It’s time to take the signs of diabetes seriously this World Diabetes Day

People across Southport and Formby are being urged not to ignore signs and symptoms this World Diabetes Day (14 November 2018).

Diabetes is a lifelong condition that causes the blood sugar level to be too high.  Across Sefton, 6,500 are classed as being ‘at risk’ of developing type 2 diabetes – but it is preventable.

Dr Doug Callow, GP and diabetes lead at NHS Southport and Formby CCG, said: “It’s really important that diabetes is diagnosed as early as possible because it will get progressively worse if left untreated.

“Making sure you know the symptoms means that you can work to make the changes you need to, to make sure it doesn’t get worse.”

The signs to look out for are:

  • feeling very thirsty
  • urinating more frequently than usual, particularly at night
  • feeling very tired
  • weight loss and loss of muscle bulk
  • itching around the penis, or frequent episodes of thrush
  • cuts or wounds that heal slowly
  • blurred vision

Not being diagnosed or not managing diabetes properly once diagnosed can lead to serious health problems – heart disease and stroke, nerve damage, problems with your feet, blindness and problems with your kidneys.  In women, it can also contribute to miscarriage and stillbirth.

Dr Callow added: “Not managing diabetes properly can lead to serious complications, this is why there is lots of support for you, including our Diabetes Education Programme.”

Provided by Lancashire Care NHS Foundation Trust, ‘Diabetes and You’ is a programme for people who have been newly diagnosed with type 2 diabetes.  ‘Diabetes and More’ is for people who have been living with the condition for more than a year.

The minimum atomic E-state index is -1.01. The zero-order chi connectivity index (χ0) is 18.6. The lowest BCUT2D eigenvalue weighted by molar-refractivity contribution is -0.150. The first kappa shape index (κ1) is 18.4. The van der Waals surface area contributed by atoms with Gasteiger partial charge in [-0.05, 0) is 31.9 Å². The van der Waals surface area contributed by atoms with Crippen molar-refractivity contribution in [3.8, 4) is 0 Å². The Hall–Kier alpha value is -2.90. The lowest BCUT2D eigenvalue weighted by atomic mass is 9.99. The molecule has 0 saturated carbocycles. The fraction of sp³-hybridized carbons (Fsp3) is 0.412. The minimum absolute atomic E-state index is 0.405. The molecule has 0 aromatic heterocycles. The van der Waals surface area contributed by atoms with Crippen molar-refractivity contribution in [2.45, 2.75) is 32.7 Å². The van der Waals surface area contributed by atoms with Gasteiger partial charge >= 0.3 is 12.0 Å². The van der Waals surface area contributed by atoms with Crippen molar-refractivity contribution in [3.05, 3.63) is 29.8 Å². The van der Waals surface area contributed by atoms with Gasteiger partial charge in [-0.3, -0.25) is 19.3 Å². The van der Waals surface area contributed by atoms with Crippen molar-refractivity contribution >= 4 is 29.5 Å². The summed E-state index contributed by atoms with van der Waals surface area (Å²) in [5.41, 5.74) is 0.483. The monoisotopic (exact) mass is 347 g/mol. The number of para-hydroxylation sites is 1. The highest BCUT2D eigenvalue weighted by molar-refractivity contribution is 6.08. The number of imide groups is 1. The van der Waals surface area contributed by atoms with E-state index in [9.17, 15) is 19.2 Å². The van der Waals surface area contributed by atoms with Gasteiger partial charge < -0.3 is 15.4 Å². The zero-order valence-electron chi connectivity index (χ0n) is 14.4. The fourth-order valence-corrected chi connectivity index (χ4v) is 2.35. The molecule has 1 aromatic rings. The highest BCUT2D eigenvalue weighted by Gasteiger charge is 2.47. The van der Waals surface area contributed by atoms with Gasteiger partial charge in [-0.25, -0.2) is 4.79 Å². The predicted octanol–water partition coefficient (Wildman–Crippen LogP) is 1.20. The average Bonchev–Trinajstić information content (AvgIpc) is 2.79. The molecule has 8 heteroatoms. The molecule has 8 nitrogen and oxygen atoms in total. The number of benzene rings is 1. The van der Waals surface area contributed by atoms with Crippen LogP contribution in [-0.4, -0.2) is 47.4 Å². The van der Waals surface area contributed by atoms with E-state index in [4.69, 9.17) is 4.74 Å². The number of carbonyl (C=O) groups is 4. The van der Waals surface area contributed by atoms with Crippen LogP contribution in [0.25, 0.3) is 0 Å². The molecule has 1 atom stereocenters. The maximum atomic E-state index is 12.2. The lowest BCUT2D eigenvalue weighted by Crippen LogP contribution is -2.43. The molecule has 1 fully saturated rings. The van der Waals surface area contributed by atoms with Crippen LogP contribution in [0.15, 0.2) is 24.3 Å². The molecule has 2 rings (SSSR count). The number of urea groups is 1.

These sessions are free, informal and are a great way of meeting other people who are also keen to learn more about managing their condition and are designed to make living with diabetes as manageable for you as possible.

John Bennett, 65, who was diagnosed with diabetes several months ago said: “I’m retired and I was a driver in my last job.

“I went to the GP for a 65 MOT and that’s when I learned that I had diabetes. I don’t have any symptoms and I was referred to the service via my GP.

“When I visited the service, I found them very useful and helpful. I have no complaints whatsoever. They are very clear, they don’t patronise you and they tell you what is what when it comes to diabetes. The clarification is perfect.

“The service gives you a lot of confidence in dealing with diabetes and I would recommend other people with diabetes to visit the Diabetes Education Team and ensure they get help early on.”

Erin Foley from Lancashire Care NHS Foundation Trust’s Diabetes Education Team said: “Locally 9 out of 10 people diagnosed with diabetes have Type 2 diabetes.

“With support to maintain a healthy diet, keep active and keep to a healthy weight, people with diabetes can stay well and reduce their risks of long-term health problems. Diabetes can have an impact on the health of the whole family. So, families have a key role to play in supporting lifestyle changes.

“Learning how to self-manage diabetes is a must for anyone who has the condition. People with diabetes are at risk of developing health problems that include renal disease, blindness, cardiovascular disease and lower limb amputations, and it is because of this that we hold regular diabetes sessions to help people with diabetes to understand their condition better and how to successfully manage it to keep themselves well.

“The sessions are free and extremely useful in learning how to live with diabetes.”

The courses are held in various venues across Southport and Formby and at various timings throughout the day, including evenings and weekends.  They’re designed to make living with diabetes as manageable for you as possible.

To find out more about these programmes or to book directly onto a course, contact the Diabetes Education Team on 01704 387271 or email lcn-tr.diabeteseducation@nhs.net

To find out more about diabetes, visit the NHS Choices website: www.nhs.uk/conditions/diabetes